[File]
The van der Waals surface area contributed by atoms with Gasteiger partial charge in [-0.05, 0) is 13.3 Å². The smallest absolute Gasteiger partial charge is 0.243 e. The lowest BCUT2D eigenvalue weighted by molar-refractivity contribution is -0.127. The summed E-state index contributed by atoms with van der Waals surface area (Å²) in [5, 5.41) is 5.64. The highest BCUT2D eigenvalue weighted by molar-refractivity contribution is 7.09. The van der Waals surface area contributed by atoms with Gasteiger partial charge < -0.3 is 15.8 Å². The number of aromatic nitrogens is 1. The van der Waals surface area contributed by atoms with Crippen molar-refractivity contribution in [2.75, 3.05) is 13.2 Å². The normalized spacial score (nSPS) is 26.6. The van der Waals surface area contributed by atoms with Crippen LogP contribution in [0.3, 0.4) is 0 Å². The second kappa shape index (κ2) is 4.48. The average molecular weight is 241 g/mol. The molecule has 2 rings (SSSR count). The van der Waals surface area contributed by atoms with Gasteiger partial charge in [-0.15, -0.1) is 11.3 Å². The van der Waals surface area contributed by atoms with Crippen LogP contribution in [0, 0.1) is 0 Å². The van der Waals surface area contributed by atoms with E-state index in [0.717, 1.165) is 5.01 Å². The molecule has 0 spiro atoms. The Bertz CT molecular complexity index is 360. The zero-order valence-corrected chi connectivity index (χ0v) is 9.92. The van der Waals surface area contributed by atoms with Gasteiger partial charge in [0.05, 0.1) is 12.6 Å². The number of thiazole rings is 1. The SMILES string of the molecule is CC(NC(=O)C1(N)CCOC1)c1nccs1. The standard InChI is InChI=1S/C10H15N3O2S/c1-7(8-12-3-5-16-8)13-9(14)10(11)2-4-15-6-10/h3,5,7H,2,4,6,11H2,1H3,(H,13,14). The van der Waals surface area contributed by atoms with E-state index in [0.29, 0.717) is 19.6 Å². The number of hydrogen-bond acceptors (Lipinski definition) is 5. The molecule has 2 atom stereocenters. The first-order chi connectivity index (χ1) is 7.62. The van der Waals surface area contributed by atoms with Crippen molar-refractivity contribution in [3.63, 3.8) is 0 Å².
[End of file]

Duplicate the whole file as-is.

The van der Waals surface area contributed by atoms with Gasteiger partial charge in [-0.05, 0) is 13.3 Å². The smallest absolute Gasteiger partial charge is 0.243 e. The lowest BCUT2D eigenvalue weighted by molar-refractivity contribution is -0.127. The summed E-state index contributed by atoms with van der Waals surface area (Å²) in [5, 5.41) is 5.64. The highest BCUT2D eigenvalue weighted by molar-refractivity contribution is 7.09. The van der Waals surface area contributed by atoms with Gasteiger partial charge < -0.3 is 15.8 Å². The number of aromatic nitrogens is 1. The van der Waals surface area contributed by atoms with Crippen molar-refractivity contribution in [2.75, 3.05) is 13.2 Å². The normalized spacial score (nSPS) is 26.6. The van der Waals surface area contributed by atoms with Crippen LogP contribution in [0.3, 0.4) is 0 Å². The second kappa shape index (κ2) is 4.48. The average molecular weight is 241 g/mol. The molecule has 2 rings (SSSR count). The van der Waals surface area contributed by atoms with Gasteiger partial charge in [-0.15, -0.1) is 11.3 Å². The van der Waals surface area contributed by atoms with Crippen LogP contribution in [0, 0.1) is 0 Å². The van der Waals surface area contributed by atoms with E-state index in [0.717, 1.165) is 5.01 Å². The molecule has 0 spiro atoms. The Bertz CT molecular complexity index is 360. The zero-order valence-corrected chi connectivity index (χ0v) is 9.92. The van der Waals surface area contributed by atoms with Gasteiger partial charge in [0.05, 0.1) is 12.6 Å². The number of thiazole rings is 1. The SMILES string of the molecule is CC(NC(=O)C1(N)CCOC1)c1nccs1. The standard InChI is InChI=1S/C10H15N3O2S/c1-7(8-12-3-5-16-8)13-9(14)10(11)2-4-15-6-10/h3,5,7H,2,4,6,11H2,1H3,(H,13,14). The van der Waals surface area contributed by atoms with E-state index in [0.29, 0.717) is 19.6 Å². The number of hydrogen-bond acceptors (Lipinski definition) is 5. The molecule has 2 atom stereocenters. The first-order chi connectivity index (χ1) is 7.62. The van der Waals surface area contributed by atoms with Crippen molar-refractivity contribution in [3.63, 3.8) is 0 Å².